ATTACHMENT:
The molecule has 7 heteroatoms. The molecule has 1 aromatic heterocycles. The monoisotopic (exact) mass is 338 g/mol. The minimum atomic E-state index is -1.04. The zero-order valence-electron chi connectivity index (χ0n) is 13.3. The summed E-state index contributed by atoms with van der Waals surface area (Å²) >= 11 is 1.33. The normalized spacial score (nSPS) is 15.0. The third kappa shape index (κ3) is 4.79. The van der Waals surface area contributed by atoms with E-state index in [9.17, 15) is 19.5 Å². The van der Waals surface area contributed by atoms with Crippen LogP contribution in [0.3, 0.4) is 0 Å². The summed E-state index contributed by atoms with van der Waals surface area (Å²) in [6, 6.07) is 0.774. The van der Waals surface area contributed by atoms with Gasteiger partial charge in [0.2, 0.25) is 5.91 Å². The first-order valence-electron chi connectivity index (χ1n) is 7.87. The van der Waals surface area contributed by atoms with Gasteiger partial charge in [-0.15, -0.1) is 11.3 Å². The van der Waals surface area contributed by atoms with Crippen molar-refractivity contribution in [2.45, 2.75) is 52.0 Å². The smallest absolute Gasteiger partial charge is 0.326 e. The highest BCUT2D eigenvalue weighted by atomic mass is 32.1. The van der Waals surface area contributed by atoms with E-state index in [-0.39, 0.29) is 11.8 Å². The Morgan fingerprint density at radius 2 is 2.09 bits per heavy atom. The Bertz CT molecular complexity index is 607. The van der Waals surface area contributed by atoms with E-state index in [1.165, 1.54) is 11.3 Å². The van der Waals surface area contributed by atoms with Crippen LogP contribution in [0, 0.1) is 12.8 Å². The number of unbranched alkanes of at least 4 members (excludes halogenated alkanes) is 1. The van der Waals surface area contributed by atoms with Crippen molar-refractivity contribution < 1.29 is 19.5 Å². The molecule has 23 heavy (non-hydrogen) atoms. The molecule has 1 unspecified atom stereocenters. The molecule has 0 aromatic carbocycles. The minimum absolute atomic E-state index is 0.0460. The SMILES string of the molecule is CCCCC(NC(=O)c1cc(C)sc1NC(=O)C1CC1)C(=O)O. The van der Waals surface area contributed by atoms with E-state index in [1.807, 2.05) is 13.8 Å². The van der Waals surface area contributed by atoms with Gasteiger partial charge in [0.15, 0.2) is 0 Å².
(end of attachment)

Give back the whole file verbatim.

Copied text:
The molecule has 7 heteroatoms. The molecule has 1 aromatic heterocycles. The monoisotopic (exact) mass is 338 g/mol. The minimum atomic E-state index is -1.04. The zero-order valence-electron chi connectivity index (χ0n) is 13.3. The summed E-state index contributed by atoms with van der Waals surface area (Å²) >= 11 is 1.33. The normalized spacial score (nSPS) is 15.0. The third kappa shape index (κ3) is 4.79. The van der Waals surface area contributed by atoms with E-state index in [9.17, 15) is 19.5 Å². The van der Waals surface area contributed by atoms with Crippen LogP contribution in [0.3, 0.4) is 0 Å². The summed E-state index contributed by atoms with van der Waals surface area (Å²) in [6, 6.07) is 0.774. The van der Waals surface area contributed by atoms with Gasteiger partial charge in [0.2, 0.25) is 5.91 Å². The first-order valence-electron chi connectivity index (χ1n) is 7.87. The van der Waals surface area contributed by atoms with Gasteiger partial charge in [-0.15, -0.1) is 11.3 Å². The van der Waals surface area contributed by atoms with Crippen molar-refractivity contribution in [2.45, 2.75) is 52.0 Å². The smallest absolute Gasteiger partial charge is 0.326 e. The highest BCUT2D eigenvalue weighted by atomic mass is 32.1. The van der Waals surface area contributed by atoms with E-state index in [-0.39, 0.29) is 11.8 Å². The Morgan fingerprint density at radius 2 is 2.09 bits per heavy atom. The Bertz CT molecular complexity index is 607. The van der Waals surface area contributed by atoms with E-state index in [1.165, 1.54) is 11.3 Å². The van der Waals surface area contributed by atoms with Crippen LogP contribution in [0, 0.1) is 12.8 Å². The number of unbranched alkanes of at least 4 members (excludes halogenated alkanes) is 1. The van der Waals surface area contributed by atoms with Crippen molar-refractivity contribution < 1.29 is 19.5 Å². The molecule has 23 heavy (non-hydrogen) atoms. The molecule has 1 unspecified atom stereocenters. The molecule has 0 aromatic carbocycles. The minimum absolute atomic E-state index is 0.0460. The SMILES string of the molecule is CCCCC(NC(=O)c1cc(C)sc1NC(=O)C1CC1)C(=O)O. The van der Waals surface area contributed by atoms with E-state index in [1.807, 2.05) is 13.8 Å². The van der Waals surface area contributed by atoms with Gasteiger partial charge in [0.15, 0.2) is 0 Å².